Seattle & Puget Sound Apartment Market Dynamics

Posted In — Market Research | Trend Article

Capital markets nationwide experienced a halt in apartment investment activity during Q1 2023 not seen since the Global Financial Crisis 15 years ago — a trend that is expected to persist.

Sales volume is down 50% year-over-year, with smaller (under $5 million) sales truly leading the market. What’s more, apartment sales activity above the $5 million price point slid 75% compared to Q1 2022.

While sales volume declined measurably, the change in apartment pricing is a more difficult metric to measure. Broadly, pricing is down 10% to 20% since the market peaked in early 2022, with values declining more for non-optimally operated properties.

While investors grapple with pegging apartment values in 2023, owners are experiencing their own struggles to create operational efficiencies. Although rental rates generally held firm in Q1 2023, operational costs – namely, insurance, payroll, and marketing – continue to escalate and erode net operating income.

Most markets are in reasonable supply-and-demand balance, and rental rates are holding firm or growing marginally. However, occupancy is struggling to recover from a seasonal increase during the winter. Thus, the determining factor in maintaining balance is the addition of new apartment units, but new developments are also continuing to negatively affect select markets.


Buyers want a 5.0% cap, sellers want a 4.0% cap and neither blinked in Q1 2023. The result was just 13 sales in Seattle.

Sales Insight

Seattle is on track for the fewest annual apartment sales in over a decade with only 13 recorded in 2023. Buyers cite interest rates and weak cash flow, while sellers point to regulations and replacement cost as reasons buyers should pay more today. It’s impossible to predict the outcome of this debate over the next 12 months. Buying in Seattle is a long-term wager, investors are betting on the entire region’s economy outperforming other comparable markets.

Rent & Vacancy Insight

Seattle’s legislation, fees, and developer gouging has reduced smaller infill developments, causing a 37% increase in average building size since last year, the beginning of a sharp reduction of supply of new apartments. Rent and vacancy have remained stagnant for small and large buildings since 2021. However, with fewer developers breaking ground, a significant rent growth boom is anticipated in 2025 as employers require in-person work and the supply of new apartments continues to decrease.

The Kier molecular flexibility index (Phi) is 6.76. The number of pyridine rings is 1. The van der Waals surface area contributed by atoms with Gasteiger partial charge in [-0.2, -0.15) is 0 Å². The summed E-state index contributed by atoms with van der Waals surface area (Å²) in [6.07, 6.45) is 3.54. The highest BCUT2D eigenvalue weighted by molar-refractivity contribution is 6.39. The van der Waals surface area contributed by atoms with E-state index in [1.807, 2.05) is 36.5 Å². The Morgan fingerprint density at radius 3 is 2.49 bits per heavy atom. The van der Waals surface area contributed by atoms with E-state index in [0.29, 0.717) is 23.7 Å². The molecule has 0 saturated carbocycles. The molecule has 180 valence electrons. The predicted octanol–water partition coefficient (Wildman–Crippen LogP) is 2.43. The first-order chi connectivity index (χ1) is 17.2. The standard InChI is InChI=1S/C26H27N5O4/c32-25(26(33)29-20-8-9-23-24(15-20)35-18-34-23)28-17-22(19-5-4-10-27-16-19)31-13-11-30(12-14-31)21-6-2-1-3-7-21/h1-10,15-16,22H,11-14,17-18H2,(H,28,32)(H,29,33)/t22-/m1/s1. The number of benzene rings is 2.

North King

Rents continue to trend upward year after year with investors focusing on acquisitions in and around the light rail stations.

Sales Insight

North King certainly felt the effect of the rise of interest rates with only one sale (at a price of $5 million) so far this year. For comparison, at this time last year, there had been eight sales with a total sales volume of $115 million. Clearly, the rise of interest rates were limited buying power of investors and created a pricing gap between sellers and buyers. Accordingly, as we progress through 2023, we would expect to see more properties trade in the lower price points, as opposed to the larger assets.

Rent & Vacancy Insight

Rents are steadily increasing in North King due to the new North Gate and Shoreline light rail stations, which have created higher tenant demand. With Seattle tech companies calling their employees back to the office, more workers will require accessible transportation to downtown, and light rail is a viable option. As development grows, expect a slight increase in vacancy as new products are built and leased.

East King

Despite some negative employment news, East King remains steady as the region’s top market.

Sales Insight

Sales activity is off to a slow start in East King with just four sales totaling $88 million so far. What’s more, the only sale above 30 units was a 125-unit, newer-construction sale in Kirkland that traded for more than $500,000 per unit. But, while sales volume is light so far this year, demand for East King remains high as evidenced by strong sales metrics with an average price per unit of $467,000 and cap rates still below 4%.

Rent & Vacancy Insight

East King’s rent growth continues to perform well, with a 2-3% increase in rental rates in the last 90 days. As we move into the second and third quarters, this trend is expected to continue with a strong leasing season. For buildings with less than 50 units, vacancy remains steady at 5%, while those with more than 50 units saw vacancy rise by 1.5% in the past year to 7%, likely due to the opening and leasing of new buildings.

South King

Expect South King’s transaction volume to increase as investors grow impatient and sellers recognize the reality of a changed market.

Sales Insight